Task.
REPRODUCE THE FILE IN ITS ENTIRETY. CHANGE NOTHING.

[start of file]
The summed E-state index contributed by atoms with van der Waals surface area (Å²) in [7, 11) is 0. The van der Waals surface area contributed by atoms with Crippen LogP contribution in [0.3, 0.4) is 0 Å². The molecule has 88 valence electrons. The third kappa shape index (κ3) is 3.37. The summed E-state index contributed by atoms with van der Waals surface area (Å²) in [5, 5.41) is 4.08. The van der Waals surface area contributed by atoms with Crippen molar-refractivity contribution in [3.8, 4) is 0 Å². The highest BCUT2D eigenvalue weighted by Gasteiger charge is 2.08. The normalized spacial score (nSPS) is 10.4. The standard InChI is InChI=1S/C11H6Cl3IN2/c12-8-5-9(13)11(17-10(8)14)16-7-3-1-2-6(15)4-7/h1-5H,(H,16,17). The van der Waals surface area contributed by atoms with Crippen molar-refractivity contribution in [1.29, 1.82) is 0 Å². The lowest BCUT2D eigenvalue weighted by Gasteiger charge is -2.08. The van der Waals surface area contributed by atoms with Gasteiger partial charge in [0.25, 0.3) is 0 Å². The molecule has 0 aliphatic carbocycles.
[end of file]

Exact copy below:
The summed E-state index contributed by atoms with van der Waals surface area (Å²) in [7, 11) is 0. The van der Waals surface area contributed by atoms with Crippen LogP contribution in [0.3, 0.4) is 0 Å². The molecule has 88 valence electrons. The third kappa shape index (κ3) is 3.37. The summed E-state index contributed by atoms with van der Waals surface area (Å²) in [5, 5.41) is 4.08. The van der Waals surface area contributed by atoms with Crippen molar-refractivity contribution in [3.8, 4) is 0 Å². The highest BCUT2D eigenvalue weighted by Gasteiger charge is 2.08. The normalized spacial score (nSPS) is 10.4. The standard InChI is InChI=1S/C11H6Cl3IN2/c12-8-5-9(13)11(17-10(8)14)16-7-3-1-2-6(15)4-7/h1-5H,(H,16,17). The van der Waals surface area contributed by atoms with Crippen molar-refractivity contribution in [1.29, 1.82) is 0 Å². The lowest BCUT2D eigenvalue weighted by Gasteiger charge is -2.08. The van der Waals surface area contributed by atoms with Gasteiger partial charge in [0.25, 0.3) is 0 Å². The molecule has 0 aliphatic carbocycles.